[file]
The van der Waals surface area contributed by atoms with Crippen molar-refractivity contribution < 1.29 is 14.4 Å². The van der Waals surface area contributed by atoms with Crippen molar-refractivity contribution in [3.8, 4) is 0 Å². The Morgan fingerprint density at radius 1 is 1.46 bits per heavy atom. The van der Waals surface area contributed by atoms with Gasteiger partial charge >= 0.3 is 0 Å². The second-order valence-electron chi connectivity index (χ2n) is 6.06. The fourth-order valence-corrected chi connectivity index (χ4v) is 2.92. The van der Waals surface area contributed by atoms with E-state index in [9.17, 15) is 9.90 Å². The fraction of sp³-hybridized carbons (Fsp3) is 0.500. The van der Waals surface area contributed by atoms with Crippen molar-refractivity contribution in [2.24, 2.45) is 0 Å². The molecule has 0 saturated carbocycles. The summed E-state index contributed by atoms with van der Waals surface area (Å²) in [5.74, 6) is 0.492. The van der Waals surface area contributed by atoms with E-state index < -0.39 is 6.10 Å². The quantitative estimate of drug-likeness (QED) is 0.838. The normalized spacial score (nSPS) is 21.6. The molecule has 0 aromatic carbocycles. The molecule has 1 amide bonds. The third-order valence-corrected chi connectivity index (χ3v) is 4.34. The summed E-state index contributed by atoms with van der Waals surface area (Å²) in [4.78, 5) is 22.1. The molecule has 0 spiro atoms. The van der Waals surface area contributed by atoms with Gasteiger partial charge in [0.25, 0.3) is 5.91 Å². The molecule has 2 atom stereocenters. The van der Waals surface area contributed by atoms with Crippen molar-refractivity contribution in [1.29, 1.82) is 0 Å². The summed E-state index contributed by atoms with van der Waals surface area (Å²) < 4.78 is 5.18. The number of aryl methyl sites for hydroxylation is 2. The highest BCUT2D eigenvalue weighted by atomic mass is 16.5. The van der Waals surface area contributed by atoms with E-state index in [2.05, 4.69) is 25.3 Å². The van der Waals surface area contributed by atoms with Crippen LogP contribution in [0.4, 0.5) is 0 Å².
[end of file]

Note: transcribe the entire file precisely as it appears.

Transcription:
The van der Waals surface area contributed by atoms with Crippen molar-refractivity contribution < 1.29 is 14.4 Å². The van der Waals surface area contributed by atoms with Crippen molar-refractivity contribution in [3.8, 4) is 0 Å². The Morgan fingerprint density at radius 1 is 1.46 bits per heavy atom. The van der Waals surface area contributed by atoms with Gasteiger partial charge >= 0.3 is 0 Å². The second-order valence-electron chi connectivity index (χ2n) is 6.06. The fourth-order valence-corrected chi connectivity index (χ4v) is 2.92. The van der Waals surface area contributed by atoms with E-state index in [9.17, 15) is 9.90 Å². The fraction of sp³-hybridized carbons (Fsp3) is 0.500. The van der Waals surface area contributed by atoms with Crippen molar-refractivity contribution in [2.24, 2.45) is 0 Å². The molecule has 0 saturated carbocycles. The summed E-state index contributed by atoms with van der Waals surface area (Å²) in [5.74, 6) is 0.492. The van der Waals surface area contributed by atoms with E-state index < -0.39 is 6.10 Å². The quantitative estimate of drug-likeness (QED) is 0.838. The normalized spacial score (nSPS) is 21.6. The molecule has 0 aromatic carbocycles. The molecule has 1 amide bonds. The third-order valence-corrected chi connectivity index (χ3v) is 4.34. The summed E-state index contributed by atoms with van der Waals surface area (Å²) in [4.78, 5) is 22.1. The molecule has 0 spiro atoms. The van der Waals surface area contributed by atoms with Gasteiger partial charge in [0.25, 0.3) is 5.91 Å². The molecule has 2 atom stereocenters. The van der Waals surface area contributed by atoms with Crippen molar-refractivity contribution in [1.29, 1.82) is 0 Å². The summed E-state index contributed by atoms with van der Waals surface area (Å²) < 4.78 is 5.18. The number of aryl methyl sites for hydroxylation is 2. The highest BCUT2D eigenvalue weighted by atomic mass is 16.5. The van der Waals surface area contributed by atoms with E-state index in [2.05, 4.69) is 25.3 Å². The van der Waals surface area contributed by atoms with Crippen LogP contribution in [0.4, 0.5) is 0 Å².